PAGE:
the immense and nearly unpredictable pickup variable was two fold - the coil wire turn count and the coil wire winding tension. if DCR is of any value, its results for that time span varied Enormously, and solely due to those varied turn counts and winding tension, where increased winding tension thinned the coil wire and upped the DCR value for the exact same turn counts - thinner wire increases resistance. but the common denominator is the coil wire turn count, and almost always regardless of the coil wire tension and its resulting DCR metered value.

    DCR values for leo fender built pickups was all over the map, and early on, in the mid to late 50's, dad and i realized that the better fender treble tone we enjoyed usually came from significantly higher resistance coils, whilst the lower resistance coils were the ice-pick-in-the-ear-bleed ones we absolutely didn't like. there were a LOT of low turn count fender pickups produced, in fact it was most of them. our hard to find "holy grail" fender bridge pickup had a Significantly higher turn count that added a measure of "girth" and "fatness" to the treble (aka "midrange"). not a lot, but just the "right" amount. tweaking the coil wire turn count for a standardized footprint bobbin is predominantly what produces varied levels of passive pickup treble. it ain't rocket science.

    so all of this is about treble frequencies. all these passive transducers are born with the most amount of treble they were designed to deliver. it's always about the treble. you can't add it, only remove it. when introduced into an onboard guitar circuit, capacitance begins to shunt treble to ground. there are as many levels of treble as there are pickup models. choose treble wisely for the music you intend to create.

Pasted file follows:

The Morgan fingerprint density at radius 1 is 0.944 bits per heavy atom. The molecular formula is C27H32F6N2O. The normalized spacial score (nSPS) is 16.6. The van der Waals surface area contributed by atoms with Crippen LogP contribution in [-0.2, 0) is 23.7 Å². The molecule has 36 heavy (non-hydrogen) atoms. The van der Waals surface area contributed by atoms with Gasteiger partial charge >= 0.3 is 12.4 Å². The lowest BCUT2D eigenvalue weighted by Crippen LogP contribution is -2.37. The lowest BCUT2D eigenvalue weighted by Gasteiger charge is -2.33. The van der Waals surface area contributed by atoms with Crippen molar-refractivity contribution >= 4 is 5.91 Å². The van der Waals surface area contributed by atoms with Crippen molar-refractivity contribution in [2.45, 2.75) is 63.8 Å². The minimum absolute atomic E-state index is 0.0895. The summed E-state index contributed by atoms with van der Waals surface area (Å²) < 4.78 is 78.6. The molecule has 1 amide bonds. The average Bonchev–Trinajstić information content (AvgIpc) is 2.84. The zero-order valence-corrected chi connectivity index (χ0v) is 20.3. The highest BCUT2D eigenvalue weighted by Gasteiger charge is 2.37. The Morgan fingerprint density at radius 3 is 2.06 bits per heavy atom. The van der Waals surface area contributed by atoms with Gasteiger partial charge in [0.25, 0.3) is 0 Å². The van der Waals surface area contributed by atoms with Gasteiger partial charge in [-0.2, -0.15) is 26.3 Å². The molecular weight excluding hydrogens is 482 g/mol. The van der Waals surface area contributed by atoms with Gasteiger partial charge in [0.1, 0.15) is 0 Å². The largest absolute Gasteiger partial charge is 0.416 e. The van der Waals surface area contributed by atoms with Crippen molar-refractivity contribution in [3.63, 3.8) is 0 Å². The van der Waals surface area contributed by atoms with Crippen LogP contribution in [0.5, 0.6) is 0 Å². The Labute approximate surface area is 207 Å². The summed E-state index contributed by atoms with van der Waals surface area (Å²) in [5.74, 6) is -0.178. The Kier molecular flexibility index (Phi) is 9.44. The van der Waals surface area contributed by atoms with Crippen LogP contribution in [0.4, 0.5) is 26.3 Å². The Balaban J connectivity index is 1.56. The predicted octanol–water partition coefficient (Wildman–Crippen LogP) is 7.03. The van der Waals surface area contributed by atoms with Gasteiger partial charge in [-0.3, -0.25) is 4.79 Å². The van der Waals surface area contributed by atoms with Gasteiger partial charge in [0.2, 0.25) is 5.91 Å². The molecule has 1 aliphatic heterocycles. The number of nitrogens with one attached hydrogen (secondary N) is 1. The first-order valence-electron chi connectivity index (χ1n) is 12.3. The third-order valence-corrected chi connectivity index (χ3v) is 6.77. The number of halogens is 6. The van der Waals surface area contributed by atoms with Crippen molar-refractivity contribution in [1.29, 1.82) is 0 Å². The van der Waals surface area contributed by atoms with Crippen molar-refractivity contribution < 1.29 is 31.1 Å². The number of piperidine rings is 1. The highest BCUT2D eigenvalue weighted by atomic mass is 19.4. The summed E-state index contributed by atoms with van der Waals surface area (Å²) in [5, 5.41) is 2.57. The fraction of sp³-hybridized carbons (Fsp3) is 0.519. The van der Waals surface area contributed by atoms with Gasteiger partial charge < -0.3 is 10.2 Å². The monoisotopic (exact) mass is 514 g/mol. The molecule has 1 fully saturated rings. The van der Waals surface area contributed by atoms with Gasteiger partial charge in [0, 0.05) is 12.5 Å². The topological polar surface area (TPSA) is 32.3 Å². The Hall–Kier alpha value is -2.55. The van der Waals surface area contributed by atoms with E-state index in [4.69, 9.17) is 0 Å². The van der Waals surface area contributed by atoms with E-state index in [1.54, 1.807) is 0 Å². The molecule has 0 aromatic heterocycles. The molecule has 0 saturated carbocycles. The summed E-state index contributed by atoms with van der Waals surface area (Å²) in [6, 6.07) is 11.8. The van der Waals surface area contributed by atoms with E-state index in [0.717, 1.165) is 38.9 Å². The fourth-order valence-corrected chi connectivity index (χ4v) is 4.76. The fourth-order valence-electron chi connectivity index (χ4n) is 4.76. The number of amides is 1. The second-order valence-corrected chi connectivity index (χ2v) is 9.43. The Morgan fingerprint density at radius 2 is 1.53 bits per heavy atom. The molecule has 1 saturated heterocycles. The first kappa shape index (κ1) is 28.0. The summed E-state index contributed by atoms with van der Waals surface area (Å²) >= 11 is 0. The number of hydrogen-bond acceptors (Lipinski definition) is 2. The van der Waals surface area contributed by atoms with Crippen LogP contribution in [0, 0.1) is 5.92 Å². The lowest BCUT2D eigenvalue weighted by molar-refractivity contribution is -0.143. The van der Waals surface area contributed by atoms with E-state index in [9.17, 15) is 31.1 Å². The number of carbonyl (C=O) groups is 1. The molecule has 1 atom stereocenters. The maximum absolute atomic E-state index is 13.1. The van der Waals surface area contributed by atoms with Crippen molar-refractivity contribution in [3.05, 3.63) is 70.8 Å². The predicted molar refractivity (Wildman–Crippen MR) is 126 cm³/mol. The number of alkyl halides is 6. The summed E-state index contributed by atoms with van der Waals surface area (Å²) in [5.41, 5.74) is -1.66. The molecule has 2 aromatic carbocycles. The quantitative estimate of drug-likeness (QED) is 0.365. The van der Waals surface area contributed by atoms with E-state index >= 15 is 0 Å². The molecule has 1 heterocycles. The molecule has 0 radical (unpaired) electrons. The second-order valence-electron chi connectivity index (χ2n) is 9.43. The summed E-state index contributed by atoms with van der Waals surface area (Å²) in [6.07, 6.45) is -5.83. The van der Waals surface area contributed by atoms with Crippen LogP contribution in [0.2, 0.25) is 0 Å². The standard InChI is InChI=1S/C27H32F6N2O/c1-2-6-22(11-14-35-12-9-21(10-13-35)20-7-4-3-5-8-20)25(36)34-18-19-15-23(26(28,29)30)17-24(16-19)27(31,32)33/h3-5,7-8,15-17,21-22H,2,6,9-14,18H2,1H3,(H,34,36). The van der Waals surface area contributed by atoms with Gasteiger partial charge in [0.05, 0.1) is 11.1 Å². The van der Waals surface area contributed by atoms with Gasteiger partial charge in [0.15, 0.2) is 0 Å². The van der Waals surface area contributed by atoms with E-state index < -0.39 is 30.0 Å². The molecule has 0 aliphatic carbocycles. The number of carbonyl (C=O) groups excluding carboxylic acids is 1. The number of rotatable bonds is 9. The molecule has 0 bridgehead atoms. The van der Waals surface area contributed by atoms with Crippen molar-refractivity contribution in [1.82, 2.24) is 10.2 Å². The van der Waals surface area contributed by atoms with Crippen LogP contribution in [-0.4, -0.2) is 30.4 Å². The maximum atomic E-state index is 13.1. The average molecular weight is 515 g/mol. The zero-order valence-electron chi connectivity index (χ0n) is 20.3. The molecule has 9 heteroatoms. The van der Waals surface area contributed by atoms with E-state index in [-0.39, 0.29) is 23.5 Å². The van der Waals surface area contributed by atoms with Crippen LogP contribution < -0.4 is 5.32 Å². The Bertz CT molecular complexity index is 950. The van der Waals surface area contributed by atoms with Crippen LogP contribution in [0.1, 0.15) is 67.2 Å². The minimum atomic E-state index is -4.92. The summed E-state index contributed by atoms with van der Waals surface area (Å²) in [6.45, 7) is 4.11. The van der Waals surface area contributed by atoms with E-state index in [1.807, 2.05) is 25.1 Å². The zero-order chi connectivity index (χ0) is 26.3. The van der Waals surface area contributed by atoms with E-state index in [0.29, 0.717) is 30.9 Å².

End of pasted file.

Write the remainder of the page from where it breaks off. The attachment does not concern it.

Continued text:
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  9. rze99

    rze99 Poster Extraordinaire

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    Such a great post - clear and educated - your wisdom is always appreciated. thank you
     
  10. RossL

    RossL TDPRI Member

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    What is a TT neck pickup? How does it compare to the neck PU in the 52 reissue?
     
  11. El Tele Lobo

    El Tele Lobo Friend of Leo's

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    Great post as always, Rob. Thank you for shattering the "mystique" of vintage pickups with actual scientific knowledge once again.
     
  12. Wally

    Wally Telefied Ad Free Member

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    The best sounding Fender Telecaster type guitar I have had or played was a 1953 I owned for a short time before It went to live with Nacho. Nacho’s words to me after he played on it...}thank you, Wally! this is a tone-monster guitar!”

    Fwiw, the bridge measure 6.85k and the neck measured 7.25k. That was a magic guitar, ime.
     
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  13. Guitarteach

    Guitarteach Poster Extraordinaire

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    Love the 50’s Baja broadcaster pickup. Can’t comment on anything off that spec.

    2012 model strat got the Fat 50’s too. A good year!

    All previous ideas of boutique pickup swaps went out the window once I plugged the Baja in. I’ve got expensive Bare Knuckles in a few other guitars so the Broadcaster def. wins on its own merits.

    I tried lots of teles at all prices and the Baja had the tones I wanted for edgier punk, blues and rock. (And the best neck ever)... I’m not a country player.
     
  14. archetype

    archetype Fiend of Leo's Silver Supporter

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    The Twisted Tele neck pickup is taller than a standard Tele neck pickup because it uses longer Jazz Bass magnets. That makes it tall enough, and gives the form enough space, to wind it with X turns of 42 gauge wire instead of the traditional 43 gauge. IMO the tone sits between Strat and Tele neck pickup tones. It's more defined and uncompressed than a traditonal Tele neck tone, like the 52 RI, although the latter pickup has a bit more definition than an original one due partially to its nickel silver cover.